I got a press-release e-mail this week with the subject line “Survey Reveals People Love Classical Music During Tough Economic Times”. Curious? I was. (I mean, does that mean they hate classical music when the economy picks up again? Because that would be kind of weird.) Turns out, it’s an online survey by the mp3-dealer Classical Archives. The question was this: “Why do you think you love classical music?” And, sure enough, 20.3% of the respondents clicked on “Relaxes me when life is stressing me out”. Now, they didn’t specify just what was stressing those respondents out specifically, but OK, bad economy is pretty universally stressful, fair enough.
But here’s how the press release spins that: “The survey suggests that classical music, more than rock and pop, is able to calm the nerves in tough times.” COMMENCE COMEDY SPIT-TAKE NOW! I sure hope somebody at Classical Archives is frantically looking under the cushions for some longitudinal data to support that conclusion, considering they forgot to even mention rock or pop—or jazz, or musical theatre, or polka, or Sacred Harp, or Pansori, or anything else—in the wording of their survey. More from the press release:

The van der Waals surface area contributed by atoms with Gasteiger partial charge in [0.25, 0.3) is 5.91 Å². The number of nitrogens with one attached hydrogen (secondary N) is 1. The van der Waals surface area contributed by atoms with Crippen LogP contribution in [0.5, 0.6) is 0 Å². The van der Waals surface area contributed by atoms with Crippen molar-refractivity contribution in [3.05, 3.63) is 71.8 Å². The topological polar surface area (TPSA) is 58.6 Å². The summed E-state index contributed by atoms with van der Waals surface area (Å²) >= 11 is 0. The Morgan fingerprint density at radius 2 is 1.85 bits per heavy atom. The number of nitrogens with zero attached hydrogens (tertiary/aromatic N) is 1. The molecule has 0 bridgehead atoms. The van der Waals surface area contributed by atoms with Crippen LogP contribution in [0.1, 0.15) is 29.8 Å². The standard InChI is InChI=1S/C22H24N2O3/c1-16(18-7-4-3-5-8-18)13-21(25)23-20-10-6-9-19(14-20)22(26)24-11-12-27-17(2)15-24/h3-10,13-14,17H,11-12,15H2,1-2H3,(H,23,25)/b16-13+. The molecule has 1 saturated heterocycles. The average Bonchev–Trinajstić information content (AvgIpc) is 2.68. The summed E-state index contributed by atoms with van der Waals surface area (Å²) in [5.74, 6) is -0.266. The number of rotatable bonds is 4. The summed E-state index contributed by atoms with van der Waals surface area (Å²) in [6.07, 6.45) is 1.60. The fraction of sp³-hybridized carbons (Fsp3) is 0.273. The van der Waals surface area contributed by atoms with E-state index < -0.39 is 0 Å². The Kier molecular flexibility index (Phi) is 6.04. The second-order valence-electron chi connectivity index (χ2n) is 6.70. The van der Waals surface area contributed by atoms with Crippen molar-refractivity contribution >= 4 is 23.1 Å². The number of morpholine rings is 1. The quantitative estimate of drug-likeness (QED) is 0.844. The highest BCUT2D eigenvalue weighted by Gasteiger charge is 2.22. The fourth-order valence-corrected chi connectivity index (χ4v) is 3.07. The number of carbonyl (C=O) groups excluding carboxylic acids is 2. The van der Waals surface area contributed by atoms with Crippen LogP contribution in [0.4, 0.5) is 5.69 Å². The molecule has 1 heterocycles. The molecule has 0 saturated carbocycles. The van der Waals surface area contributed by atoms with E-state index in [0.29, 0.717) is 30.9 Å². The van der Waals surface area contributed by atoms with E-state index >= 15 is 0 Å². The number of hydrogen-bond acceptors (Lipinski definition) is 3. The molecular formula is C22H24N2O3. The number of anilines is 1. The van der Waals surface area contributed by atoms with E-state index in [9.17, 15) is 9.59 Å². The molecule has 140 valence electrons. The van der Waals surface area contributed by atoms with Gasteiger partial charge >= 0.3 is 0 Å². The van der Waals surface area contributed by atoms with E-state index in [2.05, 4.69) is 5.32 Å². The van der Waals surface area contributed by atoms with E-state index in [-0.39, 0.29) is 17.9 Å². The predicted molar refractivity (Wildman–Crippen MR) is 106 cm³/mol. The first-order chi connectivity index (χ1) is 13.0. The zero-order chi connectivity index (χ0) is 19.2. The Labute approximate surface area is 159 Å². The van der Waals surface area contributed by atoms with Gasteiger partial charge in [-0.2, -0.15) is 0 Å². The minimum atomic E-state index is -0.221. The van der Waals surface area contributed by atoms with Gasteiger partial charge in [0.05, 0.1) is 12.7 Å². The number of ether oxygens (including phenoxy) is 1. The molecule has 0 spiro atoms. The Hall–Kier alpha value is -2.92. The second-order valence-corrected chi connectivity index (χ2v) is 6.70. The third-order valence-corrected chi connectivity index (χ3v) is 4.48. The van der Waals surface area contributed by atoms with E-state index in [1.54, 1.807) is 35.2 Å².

Nolan Gasser, Artistic Director, Classical Archives, notes, that “Are the results surprising? Hardly.”
I wouldn’t think so, given that the sample pool consisted exclusively of customers of a classical music website.
Of course, 60.2% of the respondents love classical music because “It is simply the best music there is,” an statement of such impressive intellectual vacuity that I’m guessing it could liquefy nitrogen. Me? I love classical music because the majority of it doesn’t characterize the relationship between life, art, performer, and listener as “simply” anything, but as an opportunity to acknowledge and explore that relationship’s complexity, because there are still some of us who think that complexity is fun and rewarding. That’s probably too long for a multiple-choice poll answer, isn’t it? Yeah, I thought so. OK, fine—I’ll take “I’m a freak for culture.”